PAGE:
## University Calculus: Early Transcendentals (3rd Edition)

$$\frac{d^2y}{dx^2}=\frac{(1+2x^2)e^{x^2}y^2-(xe^{x^2}+1)^2}{y^3}$$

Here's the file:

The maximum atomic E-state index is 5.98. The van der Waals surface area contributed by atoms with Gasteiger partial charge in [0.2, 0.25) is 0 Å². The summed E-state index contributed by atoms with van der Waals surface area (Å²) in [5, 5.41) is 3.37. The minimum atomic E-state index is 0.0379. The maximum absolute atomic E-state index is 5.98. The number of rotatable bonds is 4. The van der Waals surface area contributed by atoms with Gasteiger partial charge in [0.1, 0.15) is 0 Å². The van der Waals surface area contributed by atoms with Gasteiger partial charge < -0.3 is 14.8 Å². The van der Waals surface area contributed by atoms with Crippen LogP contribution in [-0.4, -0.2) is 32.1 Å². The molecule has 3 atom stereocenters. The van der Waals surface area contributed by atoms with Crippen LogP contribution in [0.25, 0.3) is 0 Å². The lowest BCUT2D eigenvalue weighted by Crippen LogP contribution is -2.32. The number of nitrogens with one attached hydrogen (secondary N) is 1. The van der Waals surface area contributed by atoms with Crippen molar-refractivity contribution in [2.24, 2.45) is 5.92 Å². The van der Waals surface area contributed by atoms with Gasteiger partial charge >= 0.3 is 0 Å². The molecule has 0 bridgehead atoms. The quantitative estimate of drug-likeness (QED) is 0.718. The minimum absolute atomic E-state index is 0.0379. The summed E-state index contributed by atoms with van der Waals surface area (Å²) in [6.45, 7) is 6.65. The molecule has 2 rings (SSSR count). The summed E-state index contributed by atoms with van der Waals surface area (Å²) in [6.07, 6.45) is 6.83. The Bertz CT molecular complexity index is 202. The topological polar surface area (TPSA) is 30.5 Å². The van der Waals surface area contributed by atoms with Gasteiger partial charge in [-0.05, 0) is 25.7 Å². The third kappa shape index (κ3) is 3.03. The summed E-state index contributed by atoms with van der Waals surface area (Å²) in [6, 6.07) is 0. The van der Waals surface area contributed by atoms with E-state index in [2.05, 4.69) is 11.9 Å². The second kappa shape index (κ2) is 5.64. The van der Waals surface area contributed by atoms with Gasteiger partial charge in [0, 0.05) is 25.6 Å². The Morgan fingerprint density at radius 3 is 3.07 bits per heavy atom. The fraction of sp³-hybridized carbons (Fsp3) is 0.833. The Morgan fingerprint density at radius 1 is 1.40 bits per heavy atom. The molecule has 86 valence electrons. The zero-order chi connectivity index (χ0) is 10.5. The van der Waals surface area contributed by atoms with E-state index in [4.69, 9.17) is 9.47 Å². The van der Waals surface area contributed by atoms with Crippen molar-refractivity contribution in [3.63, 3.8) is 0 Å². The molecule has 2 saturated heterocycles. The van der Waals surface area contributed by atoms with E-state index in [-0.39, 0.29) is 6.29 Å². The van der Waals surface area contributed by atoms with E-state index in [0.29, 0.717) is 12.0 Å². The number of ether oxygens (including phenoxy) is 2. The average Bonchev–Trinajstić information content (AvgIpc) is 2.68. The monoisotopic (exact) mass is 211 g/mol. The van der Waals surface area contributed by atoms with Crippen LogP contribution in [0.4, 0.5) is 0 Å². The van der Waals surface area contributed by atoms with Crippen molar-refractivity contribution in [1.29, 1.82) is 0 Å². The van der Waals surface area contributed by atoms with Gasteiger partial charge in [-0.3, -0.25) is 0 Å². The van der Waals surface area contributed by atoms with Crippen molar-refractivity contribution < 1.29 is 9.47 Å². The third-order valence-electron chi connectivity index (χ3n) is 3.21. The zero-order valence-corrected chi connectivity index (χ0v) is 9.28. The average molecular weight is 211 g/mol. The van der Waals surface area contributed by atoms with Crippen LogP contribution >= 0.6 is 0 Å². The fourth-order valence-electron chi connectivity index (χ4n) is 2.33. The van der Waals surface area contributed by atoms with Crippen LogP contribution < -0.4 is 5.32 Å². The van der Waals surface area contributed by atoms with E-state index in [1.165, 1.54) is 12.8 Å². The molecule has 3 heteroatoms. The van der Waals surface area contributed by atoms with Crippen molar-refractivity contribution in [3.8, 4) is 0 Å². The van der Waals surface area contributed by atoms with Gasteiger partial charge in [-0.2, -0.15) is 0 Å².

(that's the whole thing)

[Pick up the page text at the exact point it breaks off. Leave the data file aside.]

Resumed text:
$$y^2=e^{x^2}+2x$$ 1) Find $dy/dx$: Differentiate both sides of the equation with respect to $x$: $$\frac{d}{dx}(y^2)=\frac{d}{dx}(e^{x^2})+\frac{d}{dx}(2x)$$ $$2y\frac{dy}{dx}=e^{x^2}\frac{d}{dx}(x^2)+2$$ $$2y\frac{dy}{dx}=2xe^{x^2}+2$$ $$y\frac{dy}{dx}=xe^{x^2}+1$$ Solve for $dy/dx$: $$\frac{dy}{dx}=\frac{xe^{x^2}+1}{y}$$ 2) Find $d^2y/dx^2$: Differentiate the derivative $dy/dx$ as normal, using Quotient Rule: $$\frac{d^2y}{dx^2}=\frac{d}{dx}\Big(\frac{xe^{x^2}+1}{y}\Big)=\frac{\Big(\frac{d}{dx}(xe^{x^2})+0\Big)y-(xe^{x^2}+1)\frac{dy}{dx}}{y^2}$$ $$\frac{d^2y}{dx^2}=\frac{(e^{x^2}+x\frac{d}{dx}(e^{x^2}))y-(xe^{x^2}+1)\frac{dy}{dx}}{y^2}$$ $$\frac{d^2y}{dx^2}=\frac{(e^{x^2}+x\times(2xe^{x^2}))y-(xe^{x^2}+1)\frac{dy}{dx}}{y^2}$$ $$\frac{d^2y}{dx^2}=\frac{(e^{x^2}+2x^2e^{x^2})y-(xe^{x^2}+1)\frac{dy}{dx}}{y^2}$$ Now we can use the result $dy/dx=\frac{xe^{x^2}+1}{y}$ from part 1) to do substitution here: $$\frac{d^2y}{dx^2}=\frac{(e^{x^2}+2x^2e^{x^2})y-(xe^{x^2}+1)\frac{xe^{x^2}+1}{y}}{y^2}$$ $$\frac{d^2y}{dx^2}=\frac{\frac{(e^{x^2}+2x^2e^{x^2})y^2-(xe^{x^2}+1)^2}{y}}{y^2}$$ $$\frac{d^2y}{dx^2}=\frac{(e^{x^2}+2x^2e^{x^2})y^2-(xe^{x^2}+1)^2}{y^3}$$ $$\frac{d^2y}{dx^2}=\frac{(1+2x^2)e^{x^2}y^2-(xe^{x^2}+1)^2}{y^3}$$